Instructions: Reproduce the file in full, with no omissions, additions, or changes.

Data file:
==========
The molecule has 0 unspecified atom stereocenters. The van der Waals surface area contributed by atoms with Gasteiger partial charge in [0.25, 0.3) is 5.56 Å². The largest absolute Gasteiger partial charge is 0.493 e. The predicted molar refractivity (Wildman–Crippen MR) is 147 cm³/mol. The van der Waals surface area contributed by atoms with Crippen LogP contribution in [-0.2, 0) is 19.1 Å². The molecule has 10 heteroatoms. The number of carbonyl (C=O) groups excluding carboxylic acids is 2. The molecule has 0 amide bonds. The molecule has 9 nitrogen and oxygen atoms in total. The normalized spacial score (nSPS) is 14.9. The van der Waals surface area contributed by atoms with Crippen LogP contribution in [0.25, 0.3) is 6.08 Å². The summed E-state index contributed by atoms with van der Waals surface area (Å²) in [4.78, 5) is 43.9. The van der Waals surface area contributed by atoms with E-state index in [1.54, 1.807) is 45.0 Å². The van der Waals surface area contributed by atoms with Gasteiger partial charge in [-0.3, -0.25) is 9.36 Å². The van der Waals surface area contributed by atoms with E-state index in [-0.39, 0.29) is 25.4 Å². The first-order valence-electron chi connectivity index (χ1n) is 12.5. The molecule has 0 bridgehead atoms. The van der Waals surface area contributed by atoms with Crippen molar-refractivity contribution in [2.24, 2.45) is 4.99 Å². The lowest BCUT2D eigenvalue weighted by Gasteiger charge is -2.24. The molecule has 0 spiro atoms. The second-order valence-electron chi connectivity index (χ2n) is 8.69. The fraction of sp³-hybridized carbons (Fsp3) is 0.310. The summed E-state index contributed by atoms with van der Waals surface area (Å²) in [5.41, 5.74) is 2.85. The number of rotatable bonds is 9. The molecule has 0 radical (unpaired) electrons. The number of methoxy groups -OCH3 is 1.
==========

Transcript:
The molecule has 0 unspecified atom stereocenters. The van der Waals surface area contributed by atoms with Gasteiger partial charge in [0.25, 0.3) is 5.56 Å². The largest absolute Gasteiger partial charge is 0.493 e. The predicted molar refractivity (Wildman–Crippen MR) is 147 cm³/mol. The van der Waals surface area contributed by atoms with Crippen LogP contribution in [-0.2, 0) is 19.1 Å². The molecule has 10 heteroatoms. The number of carbonyl (C=O) groups excluding carboxylic acids is 2. The molecule has 0 amide bonds. The molecule has 9 nitrogen and oxygen atoms in total. The normalized spacial score (nSPS) is 14.9. The van der Waals surface area contributed by atoms with Crippen LogP contribution in [0.25, 0.3) is 6.08 Å². The summed E-state index contributed by atoms with van der Waals surface area (Å²) in [4.78, 5) is 43.9. The van der Waals surface area contributed by atoms with E-state index in [1.54, 1.807) is 45.0 Å². The van der Waals surface area contributed by atoms with Gasteiger partial charge in [-0.3, -0.25) is 9.36 Å². The van der Waals surface area contributed by atoms with E-state index in [-0.39, 0.29) is 25.4 Å². The first-order valence-electron chi connectivity index (χ1n) is 12.5. The molecule has 0 bridgehead atoms. The van der Waals surface area contributed by atoms with Crippen molar-refractivity contribution in [2.24, 2.45) is 4.99 Å². The lowest BCUT2D eigenvalue weighted by Gasteiger charge is -2.24. The molecule has 0 spiro atoms. The second-order valence-electron chi connectivity index (χ2n) is 8.69. The fraction of sp³-hybridized carbons (Fsp3) is 0.310. The summed E-state index contributed by atoms with van der Waals surface area (Å²) in [5.41, 5.74) is 2.85. The number of rotatable bonds is 9. The molecule has 0 radical (unpaired) electrons. The number of methoxy groups -OCH3 is 1.